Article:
Duncan Hames writes: Local Enterprise Partnerships and low carbon development: what works and what doesn’t

This is the last of three extracts from the forthcoming collection of essays Green liberalism: a local approach to the low carbon economy. Similar collections will be published under Green Alliance’s ‘Green social democracy’ and ‘Green conservatism’ projects as part of the Green Roots programme, which aims to stimulate green thinking within the three dominant political traditions in the UK. 

A one size fits all policy, devised at a distance, imposed on local communities and implemented rigidly, is unlikely to rise to the environmental challenges we face today. That’s why we should give Local Enterprise Partnerships (LEPs) the freedom to grasp this challenge in a different way to traditional bodies, such as central government and Regional Development Agencies (RDAs).

LEPs are characterised by their variety. Most contain local enterprise zones, but others do not. Some receive local authority funding in addition to government grants, but others have set up as limited companies, enabling them to fund themselves. This diversity is echoed in their approaches to green growth: several have set out as trailblazers; while others would do well to follow that lead.

An economic development policy that creates room for these organisations, individuals and businesses to find their own way towards a low carbon economy will result in greater diversity and in some cases more innovation.

We have seen before that a tick box approach whereby non-departmental bodies are set tasks by, and receive funding from, a number of government departments, each imposing its own set of demands, crowds out innovation. It forces each organisation to spread itself too thinly across a whole range of initiatives and is, therefore, not conducive to suitably ambitious low carbon initiatives. I’d argue a more hands-off approach is better, allowing LEPs to make their mark in ways that work for them, instead of requiring them to do a little of everything.

Of course, some RDAs really did seek to take sustainable development seriously and come up with creative solutions, as I know from my experience on the board of the South West of England RDA. It can be proud of its legacy, having played a central role in the inception of Regen SW, which is now leading the transition to sustainable energy in the region (see Merlin Hyman’s piece on page X). But the RDA system, consisting of only nine bodies each under pressure to fulfil its list of tasks, provided less opportunity for innovation than the new landscape of 39 LEPs does now. We must, therefore, be careful not to stifle this potential for creativity by centrally prescribing what they must do to promote low carbon development.

Some initiatives have already been forthcoming: the New Anglia LEP, for example, has become a ‘green economy pathfinder’. In June 2012 it launched a green economy manifesto to showcase how businesses and other organisations in Norfolk and Suffolk are growing the low carbon sector, from research at the Norwich Research Park to a sustainable housing development in the village of Wortham, as well as identifying the challenges they still face. This serves a dual purpose: on the one hand, highlighting the opportunities in the region is a powerful way of encouraging green investment in East Anglia. At the same time, it promotes initiatives that are working well so that other organisations, in East Anglia and beyond, can learn from, and where appropriate, emulate them.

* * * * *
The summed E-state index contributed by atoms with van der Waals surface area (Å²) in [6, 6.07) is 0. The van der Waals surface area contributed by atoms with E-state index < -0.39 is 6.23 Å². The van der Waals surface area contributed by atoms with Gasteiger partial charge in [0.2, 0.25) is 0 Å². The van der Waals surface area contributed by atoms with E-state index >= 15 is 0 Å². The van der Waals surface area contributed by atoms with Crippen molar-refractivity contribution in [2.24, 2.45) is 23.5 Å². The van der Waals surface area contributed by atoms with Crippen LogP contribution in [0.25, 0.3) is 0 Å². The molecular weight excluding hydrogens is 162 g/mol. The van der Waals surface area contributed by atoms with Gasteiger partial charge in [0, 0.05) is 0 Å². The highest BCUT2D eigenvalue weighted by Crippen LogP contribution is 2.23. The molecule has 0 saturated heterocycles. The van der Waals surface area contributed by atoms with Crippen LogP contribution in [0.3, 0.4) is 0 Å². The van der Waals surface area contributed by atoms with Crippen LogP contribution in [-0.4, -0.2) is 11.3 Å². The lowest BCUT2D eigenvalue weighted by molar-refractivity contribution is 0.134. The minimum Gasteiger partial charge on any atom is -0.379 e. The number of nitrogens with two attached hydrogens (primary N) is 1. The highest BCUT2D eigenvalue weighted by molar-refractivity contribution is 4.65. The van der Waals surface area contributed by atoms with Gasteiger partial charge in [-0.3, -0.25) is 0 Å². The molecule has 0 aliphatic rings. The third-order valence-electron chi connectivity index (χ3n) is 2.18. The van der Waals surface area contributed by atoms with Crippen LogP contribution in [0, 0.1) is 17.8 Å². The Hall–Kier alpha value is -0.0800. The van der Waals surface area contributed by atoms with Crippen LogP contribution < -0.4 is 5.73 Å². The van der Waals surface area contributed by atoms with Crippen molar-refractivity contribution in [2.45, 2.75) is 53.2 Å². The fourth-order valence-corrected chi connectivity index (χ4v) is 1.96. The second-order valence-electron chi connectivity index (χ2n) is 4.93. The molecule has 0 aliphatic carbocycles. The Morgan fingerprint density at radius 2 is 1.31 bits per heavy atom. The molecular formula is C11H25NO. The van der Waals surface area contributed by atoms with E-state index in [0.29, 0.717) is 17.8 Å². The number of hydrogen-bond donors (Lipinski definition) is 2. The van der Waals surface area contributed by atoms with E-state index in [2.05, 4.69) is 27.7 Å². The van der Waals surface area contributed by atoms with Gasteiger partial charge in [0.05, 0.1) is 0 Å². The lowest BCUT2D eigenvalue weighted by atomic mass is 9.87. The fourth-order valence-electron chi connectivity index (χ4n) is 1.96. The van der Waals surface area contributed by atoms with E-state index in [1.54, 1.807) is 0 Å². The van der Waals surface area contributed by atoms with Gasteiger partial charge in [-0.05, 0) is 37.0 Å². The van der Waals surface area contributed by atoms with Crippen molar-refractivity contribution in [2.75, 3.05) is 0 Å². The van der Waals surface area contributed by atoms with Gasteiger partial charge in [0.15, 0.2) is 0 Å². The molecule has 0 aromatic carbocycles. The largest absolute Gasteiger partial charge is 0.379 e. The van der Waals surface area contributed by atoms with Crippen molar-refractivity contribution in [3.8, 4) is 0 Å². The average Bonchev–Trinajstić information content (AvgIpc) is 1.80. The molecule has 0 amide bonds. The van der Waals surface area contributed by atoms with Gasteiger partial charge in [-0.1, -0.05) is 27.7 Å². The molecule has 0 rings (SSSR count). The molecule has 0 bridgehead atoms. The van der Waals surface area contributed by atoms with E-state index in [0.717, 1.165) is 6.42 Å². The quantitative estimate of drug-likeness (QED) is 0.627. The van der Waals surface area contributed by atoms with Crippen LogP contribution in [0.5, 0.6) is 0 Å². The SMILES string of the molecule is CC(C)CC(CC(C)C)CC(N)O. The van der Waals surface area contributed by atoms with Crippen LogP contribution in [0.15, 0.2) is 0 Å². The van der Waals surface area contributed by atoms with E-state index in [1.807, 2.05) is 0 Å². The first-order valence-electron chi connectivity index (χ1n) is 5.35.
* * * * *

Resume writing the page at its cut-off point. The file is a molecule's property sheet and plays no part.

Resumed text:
But, while the LEP model brings great advantages, it also has drawbacks that must be overcome. One is the challenge of scale that comes with operating at the local level. It can be difficult for LEPs to acquire sufficient expertise, and a single LEP may not be able to effectively implement certain projects. To benefit from a greater knowledge base and economies of scale, LEPs should be encouraged to co-operate and work together, seeking partnerships with local authorities and businesses.

This is already happening on a range of projects, such as in the West Midlands: six LEPs are working together with Birmingham City Council on the ‘green bridge supply chain programme’, using Regional Growth Fund money to support small and medium supply chain companies and expand the green sector.

Of course, the freedom they are granted means that not every LEP will successfully engage with this agenda. That is the price we pay to enable innovation, but it can be mitigated: for example, by encouraging and facilitating the sharing of best practice, so that fruitful initiatives developed in one LEP are cross-pollinated to others.

It is too early to judge how well LEPs have risen to the challenge of fostering a green economy, or to predict how they will do in future. But the appetite and ambition is clearly there, in certain areas if not all, and we can hope that, in time, their successes will inspire others to follow.


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This entry was posted in Op-eds.


  • Eddie Sammon 12th Sep '13 - 3:27am

    There should be no such thing as Local Enterprise Partnerships, especially not ones created by the government. Too complicated, the way to help business is to get out of the way.

    If you want green growth (a phrase I am very sceptical of because of the huge opportunity costs), then you should just subsidise the technology centrally.

    If an industry can’t stand on its own two feet without government support then it’s not a good one. There is an argument that says people are willing to pay more for green energy, therefore it doesn’t need any subsidies whatsoever and the funding could be better used elsewhere (the opportunity costs I talk about).

  • Eddie Sammon 12th Sep '13 - 5:13am

    I forgot to add, thanks for writing to us.

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